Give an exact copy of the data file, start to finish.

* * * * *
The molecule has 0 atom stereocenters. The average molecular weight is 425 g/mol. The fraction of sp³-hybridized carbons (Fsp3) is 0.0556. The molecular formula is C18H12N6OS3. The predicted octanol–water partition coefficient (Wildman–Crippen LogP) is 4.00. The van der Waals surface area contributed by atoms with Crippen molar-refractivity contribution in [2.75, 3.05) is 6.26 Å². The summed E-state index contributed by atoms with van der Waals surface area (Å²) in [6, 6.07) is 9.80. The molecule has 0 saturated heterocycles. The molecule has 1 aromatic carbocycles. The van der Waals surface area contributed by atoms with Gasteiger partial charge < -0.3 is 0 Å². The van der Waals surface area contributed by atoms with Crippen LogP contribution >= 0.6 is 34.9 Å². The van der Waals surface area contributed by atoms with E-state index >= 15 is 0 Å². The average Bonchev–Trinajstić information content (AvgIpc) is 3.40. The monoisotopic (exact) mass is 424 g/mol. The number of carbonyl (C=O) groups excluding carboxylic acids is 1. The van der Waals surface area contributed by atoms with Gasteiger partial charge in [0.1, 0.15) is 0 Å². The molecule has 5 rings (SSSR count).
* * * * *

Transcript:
The molecule has 0 atom stereocenters. The average molecular weight is 425 g/mol. The fraction of sp³-hybridized carbons (Fsp3) is 0.0556. The molecular formula is C18H12N6OS3. The predicted octanol–water partition coefficient (Wildman–Crippen LogP) is 4.00. The van der Waals surface area contributed by atoms with Crippen molar-refractivity contribution in [2.75, 3.05) is 6.26 Å². The summed E-state index contributed by atoms with van der Waals surface area (Å²) in [6, 6.07) is 9.80. The molecule has 0 saturated heterocycles. The molecule has 1 aromatic carbocycles. The van der Waals surface area contributed by atoms with Gasteiger partial charge < -0.3 is 0 Å². The van der Waals surface area contributed by atoms with Crippen LogP contribution >= 0.6 is 34.9 Å². The van der Waals surface area contributed by atoms with E-state index >= 15 is 0 Å². The average Bonchev–Trinajstić information content (AvgIpc) is 3.40. The monoisotopic (exact) mass is 424 g/mol. The number of carbonyl (C=O) groups excluding carboxylic acids is 1. The van der Waals surface area contributed by atoms with Gasteiger partial charge in [0.1, 0.15) is 0 Å². The molecule has 5 rings (SSSR count).